Gigabyte produce very resilient boards, the one in my cupboard has survived an ungodly amount of abuse and is still going, but it's a right pain in the arse that everything you set has to be 0.1v higher than you think, just to make up for the vDroop.

    Edit; Part of what you're paying for with higher end boards is convenience, My Crosshair V is the most expensive AMD board going, but I feel it's got enough features to make it more than worth the cost. It runs colder, doesn't require as much voltage as my previous 990FXA-UD3, is easier to work with, the Intel NIC in there is so much faster the Ethernet on the Gigabyte board and finally; It works so much better. Going for the high-end if you're going to overclock, even if it's only by a little bit, is always a good idea; You just don't get the range of options on lower-end boards. My previous board lacked half the voltages I now tweak to balance this thing at a much lower thermal threshold than I used to.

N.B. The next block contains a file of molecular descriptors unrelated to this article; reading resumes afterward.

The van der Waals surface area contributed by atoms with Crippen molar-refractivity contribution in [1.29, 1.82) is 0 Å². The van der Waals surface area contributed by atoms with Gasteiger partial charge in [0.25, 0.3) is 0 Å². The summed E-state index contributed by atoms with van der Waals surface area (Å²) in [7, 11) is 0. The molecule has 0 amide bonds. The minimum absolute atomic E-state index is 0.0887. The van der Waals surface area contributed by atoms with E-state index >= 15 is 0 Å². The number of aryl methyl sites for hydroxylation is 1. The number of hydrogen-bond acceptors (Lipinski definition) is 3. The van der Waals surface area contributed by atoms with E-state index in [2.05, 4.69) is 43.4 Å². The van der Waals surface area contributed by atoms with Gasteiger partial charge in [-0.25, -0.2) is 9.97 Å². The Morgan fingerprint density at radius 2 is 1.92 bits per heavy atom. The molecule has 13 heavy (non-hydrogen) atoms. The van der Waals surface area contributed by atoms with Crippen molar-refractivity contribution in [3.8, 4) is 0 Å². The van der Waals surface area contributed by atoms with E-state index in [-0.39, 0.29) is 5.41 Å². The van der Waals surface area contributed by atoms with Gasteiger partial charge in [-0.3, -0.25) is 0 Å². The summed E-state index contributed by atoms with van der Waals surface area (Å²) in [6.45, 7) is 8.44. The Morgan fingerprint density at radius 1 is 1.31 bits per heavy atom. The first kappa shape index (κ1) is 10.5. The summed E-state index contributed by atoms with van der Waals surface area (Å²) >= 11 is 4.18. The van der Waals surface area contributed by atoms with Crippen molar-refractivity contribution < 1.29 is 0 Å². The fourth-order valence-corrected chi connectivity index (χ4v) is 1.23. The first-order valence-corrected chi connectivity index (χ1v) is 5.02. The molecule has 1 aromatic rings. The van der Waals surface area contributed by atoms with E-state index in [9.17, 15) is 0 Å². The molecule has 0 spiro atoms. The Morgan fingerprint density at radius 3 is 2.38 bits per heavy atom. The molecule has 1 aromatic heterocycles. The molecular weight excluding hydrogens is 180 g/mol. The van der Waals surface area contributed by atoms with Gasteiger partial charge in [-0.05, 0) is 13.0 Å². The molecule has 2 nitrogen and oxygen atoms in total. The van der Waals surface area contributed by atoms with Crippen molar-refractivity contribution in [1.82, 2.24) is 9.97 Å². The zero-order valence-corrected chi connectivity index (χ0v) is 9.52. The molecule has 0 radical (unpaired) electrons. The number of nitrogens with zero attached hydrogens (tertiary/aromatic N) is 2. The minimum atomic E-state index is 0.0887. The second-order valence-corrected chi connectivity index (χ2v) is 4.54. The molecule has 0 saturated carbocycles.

6. mm vr

    mm vr The cheesecake is a lie

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    The Vdroop on my board is around 0.01V with Load Line Calibration set to the middle option. There are two more aggressive options available.

    I'd certainly like to know which voltage settings my board lacks compared to a more expensive one. There are quite a few settings available. Note that I only needed to adjust the Vcore to achieve 4.5GHz, everything else is manually adjusted to stock.
     
  7. kissinger

    kissinger Member

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    The Gene-Z is a steal at £130. Well worth the extra money. By your logic everyone should be using reference GPUs and there would be no market for aftermarket coolers, blocks, etc.
     
  8. GuilleAcoustic

    GuilleAcoustic Ook ? Ook !

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    reference gpu are nice for fullcover waterblock :D
     
  9. kissinger

    kissinger Member

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    Yep, but presumably mm vr thinks they're a waste of time.
     
  10. mm vr

    mm vr The cheesecake is a lie

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    I can't see what GPU coolers and waterblocks have to do with motherboards. The Z77 chipset has a maximum TDP of 6.7W so it just doesn't need a massive heatsink like a 100W GPU does.